There is nothing quite as wonderful and enlightening as a three-year-old’s attitude to the world. To my daughter, my bottom is not an over-sized orange peel of a thing that simply refuses to fit into any of my old jeans… it is a ‘wibble wobble’ (so named after Nanny Plum’s jelly in Ben & Holly’s Little Kingdom).
And the wibble wobble is not restricted to my bottom. There are my bingo wings, the bit under my chin (I believe it’s called a turkey neck?) and, during a precious snatched moment in the shower, I was joined by this same three-year-old who exclaimed that my stomach was “like a jelly flood”. This was then charmingly backed-up by an impression of Santa and a ho-ho-ing noise as she clutched her belly while I tried to get the shampoo out of my eyes.
So what do you do when you’re faced with a razor-sharp, filterless honesty that can only be credited to the innocent mouths of babes?
I was once told by a very wise woman (who is also a great mother and the editor of this magazine), that as mums, it is our job to make sure we don’t put our own issues on to our kids. That even when we’re scared, sad, angry or generally mortified – which I was as I stood there under the glaring strip lighting of my bathroom – you need to put a smile on and see the joy and wonder in that moment. Because your kid doesn’t see the wibble wobble or the jiggly bits, they see the most beautiful woman in the world, whose entertainment value only increases with the soft bits (well, you can’t make a tummy trampoline for a one-year-old if you’ve got a six-pack for a stomach, can you?).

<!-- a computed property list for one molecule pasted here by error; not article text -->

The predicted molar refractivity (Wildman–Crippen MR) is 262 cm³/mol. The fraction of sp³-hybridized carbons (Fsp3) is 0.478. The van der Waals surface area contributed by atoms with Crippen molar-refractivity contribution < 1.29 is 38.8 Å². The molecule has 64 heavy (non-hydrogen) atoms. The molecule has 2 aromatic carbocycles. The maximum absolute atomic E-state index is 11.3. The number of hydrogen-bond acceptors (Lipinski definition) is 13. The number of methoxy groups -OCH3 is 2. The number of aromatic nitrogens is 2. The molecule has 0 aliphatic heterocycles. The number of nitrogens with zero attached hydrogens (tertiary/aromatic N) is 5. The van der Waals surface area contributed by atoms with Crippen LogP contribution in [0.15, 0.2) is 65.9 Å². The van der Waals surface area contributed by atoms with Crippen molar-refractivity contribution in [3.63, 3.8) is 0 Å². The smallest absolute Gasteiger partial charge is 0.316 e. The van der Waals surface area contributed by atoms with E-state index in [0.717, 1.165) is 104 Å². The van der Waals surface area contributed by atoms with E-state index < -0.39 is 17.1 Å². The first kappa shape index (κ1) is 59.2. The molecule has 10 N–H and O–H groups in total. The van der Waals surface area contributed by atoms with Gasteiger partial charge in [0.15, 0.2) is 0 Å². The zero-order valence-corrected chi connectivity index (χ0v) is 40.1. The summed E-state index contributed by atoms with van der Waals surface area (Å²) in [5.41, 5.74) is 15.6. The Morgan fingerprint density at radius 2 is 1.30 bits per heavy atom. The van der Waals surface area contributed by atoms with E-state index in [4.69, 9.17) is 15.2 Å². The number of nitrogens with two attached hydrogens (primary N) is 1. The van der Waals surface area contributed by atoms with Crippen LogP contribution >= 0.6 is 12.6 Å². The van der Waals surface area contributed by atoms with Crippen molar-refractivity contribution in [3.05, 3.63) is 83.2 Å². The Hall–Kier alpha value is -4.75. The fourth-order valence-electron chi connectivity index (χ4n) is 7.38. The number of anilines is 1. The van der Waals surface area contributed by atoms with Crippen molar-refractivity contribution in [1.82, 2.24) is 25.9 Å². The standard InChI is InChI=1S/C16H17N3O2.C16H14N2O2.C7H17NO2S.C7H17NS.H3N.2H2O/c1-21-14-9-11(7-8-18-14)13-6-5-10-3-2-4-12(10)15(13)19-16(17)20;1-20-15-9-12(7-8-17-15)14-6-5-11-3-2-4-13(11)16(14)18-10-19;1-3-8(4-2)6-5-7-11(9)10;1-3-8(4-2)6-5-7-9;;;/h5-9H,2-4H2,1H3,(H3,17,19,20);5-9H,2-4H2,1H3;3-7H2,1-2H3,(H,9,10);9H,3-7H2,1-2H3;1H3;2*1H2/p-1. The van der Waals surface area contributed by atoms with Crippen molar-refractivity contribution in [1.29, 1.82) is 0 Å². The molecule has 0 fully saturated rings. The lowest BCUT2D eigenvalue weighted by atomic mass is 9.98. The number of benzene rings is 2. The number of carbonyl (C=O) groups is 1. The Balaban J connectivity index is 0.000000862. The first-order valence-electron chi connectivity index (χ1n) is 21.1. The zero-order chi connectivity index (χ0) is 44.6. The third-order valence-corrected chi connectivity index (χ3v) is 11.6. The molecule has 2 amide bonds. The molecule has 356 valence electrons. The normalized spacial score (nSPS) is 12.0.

I have never really liked my body – despite numerous protestations to the contrary from an adoring husband – which is why the bathroom scales are always going to be up there with a visit to the dentist in terms of pleasurable experiences.
I think it started when I was 13, and a jovial Scottish family staying at the same hotel took time out of their holiday to tell me I had great childbearing hips. Now at 13, childbearing was not really high up on the agenda, especially as I went to an all-girls boarding school and the idea of a boyfriend was the Tom Cruise poster on my wall (before he went all weird).
What was definitely on the agenda was paranoid hormones and teenage angst, which wasn’t helped by the obsession I have subsequently developed with my hips – and the irony 21 years later when they wouldn’t be any help in childbearing and I ended up being knocked out for an emergency C-section.
But whatever my relationship with those hips, bingo wings, cankles (the list goes on…), I am not going put that on to my girls. Because you see, I am Queen Mummy and she is Princess Tilly, and we are beautiful and clever and we have Elsa plaits, and we live in a purple sparkly castle. My wibble wobble bits aren’t important or who I am. For my girls, they are comedy value and for my husband they are what nurtured his two girls. And even if my body never goes back to what it was, that’s OK, as there’s more to life.
If only I’d know this at 13, it would have made life so much more fun…